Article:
Why barriers between tech, healthcare are fading

The barriers between healthcare and tech companies are disappearing as companies focused on greater efficiency disrupt the landscape, Bob Kocher and Bryan Roberts, investors at a venture capital firm Venrock, write at Harvard Business Review.

They point to the myriad ways in which technology is promoting services, while eliminating jobs not focused on providing care, including:

  • Digital insurance markets
  • Digital price transparency tools
  • Cloud services
  • Self-service mobile applications

Reducing healthcare administrative costs is projected to save up to $250 billion a year, they say.

To seize on the opportunities that software-as-a-service offers, they urge companies to:

  • Attack inefficiencies to generate quick customer return on investment
  • Focus on improvements for the network, in which one user enhances the product's value for others, including future users
  • Use software-enabled service models, rather than pure software-as-a-service, so that it helps patients adhere to high-quality, cost-effective care

"As each innovation wave generates more data, disruption-cycle times will shorten, thereby forcing all players in the healthcare ecosystem to address inefficiency as they compete on quality and value creation. Those who fail to act will be washed away by the tide that lifts all other boats to greater productivity," they write.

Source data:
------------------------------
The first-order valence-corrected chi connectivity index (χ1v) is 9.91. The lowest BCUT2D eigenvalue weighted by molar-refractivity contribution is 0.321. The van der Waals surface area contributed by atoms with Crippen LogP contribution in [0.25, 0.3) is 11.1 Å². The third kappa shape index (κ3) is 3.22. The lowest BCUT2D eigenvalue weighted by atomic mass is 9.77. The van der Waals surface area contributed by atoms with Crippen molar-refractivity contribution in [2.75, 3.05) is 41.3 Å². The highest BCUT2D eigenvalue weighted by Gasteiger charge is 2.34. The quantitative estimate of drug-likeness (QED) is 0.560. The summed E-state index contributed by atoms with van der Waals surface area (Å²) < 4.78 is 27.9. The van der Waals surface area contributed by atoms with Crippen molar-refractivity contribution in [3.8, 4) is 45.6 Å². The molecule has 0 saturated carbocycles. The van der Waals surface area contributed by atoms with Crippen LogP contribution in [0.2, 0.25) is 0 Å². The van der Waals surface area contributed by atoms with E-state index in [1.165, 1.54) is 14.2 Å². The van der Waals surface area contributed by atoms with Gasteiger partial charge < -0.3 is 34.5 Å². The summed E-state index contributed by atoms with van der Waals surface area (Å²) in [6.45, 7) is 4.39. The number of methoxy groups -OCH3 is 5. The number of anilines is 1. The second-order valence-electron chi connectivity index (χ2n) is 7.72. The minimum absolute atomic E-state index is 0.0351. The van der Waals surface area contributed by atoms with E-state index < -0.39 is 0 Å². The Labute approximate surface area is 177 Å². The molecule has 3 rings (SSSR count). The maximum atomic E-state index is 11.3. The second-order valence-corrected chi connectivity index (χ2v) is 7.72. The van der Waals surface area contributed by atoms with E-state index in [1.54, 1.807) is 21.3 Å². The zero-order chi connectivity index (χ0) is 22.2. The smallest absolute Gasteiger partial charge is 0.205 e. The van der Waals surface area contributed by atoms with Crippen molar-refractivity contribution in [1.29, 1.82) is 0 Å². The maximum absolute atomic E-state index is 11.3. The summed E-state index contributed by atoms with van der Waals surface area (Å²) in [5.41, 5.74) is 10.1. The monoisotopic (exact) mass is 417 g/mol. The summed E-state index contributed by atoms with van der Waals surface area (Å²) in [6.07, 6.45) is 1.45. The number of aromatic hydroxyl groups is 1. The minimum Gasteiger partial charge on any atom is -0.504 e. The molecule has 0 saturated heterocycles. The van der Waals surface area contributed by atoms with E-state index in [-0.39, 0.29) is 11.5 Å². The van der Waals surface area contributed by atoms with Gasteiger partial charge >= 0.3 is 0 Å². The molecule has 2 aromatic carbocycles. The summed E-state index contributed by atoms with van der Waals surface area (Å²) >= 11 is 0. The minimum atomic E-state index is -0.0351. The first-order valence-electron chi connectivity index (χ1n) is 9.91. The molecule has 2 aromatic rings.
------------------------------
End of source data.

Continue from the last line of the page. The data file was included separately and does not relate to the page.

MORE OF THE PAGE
Funding for digital healthcare startups in the U.S. is expected to double to $6.5 billion by the end of 2017, FierceHealthIT previously reported. The market is moving toward what global consulting firm Oliver Wyman calls Health Market 2.0--a focuse on prediction and prevention rather than traditional cures.

The transition to personalized healthcare delivery and incentives for health information exchange will boost adoption of cloud services in healthcare, with the market expected to hit $3.5 billion by 2020, according to a Frost & Sullivan analysis.

Savvy healthcare CIOs should focus on buying effective services, not mega-expensive hardware, Dick Escue, CIO of Valley View Hospital in Colorado, writes at Becker's Health IT & CIO Review.

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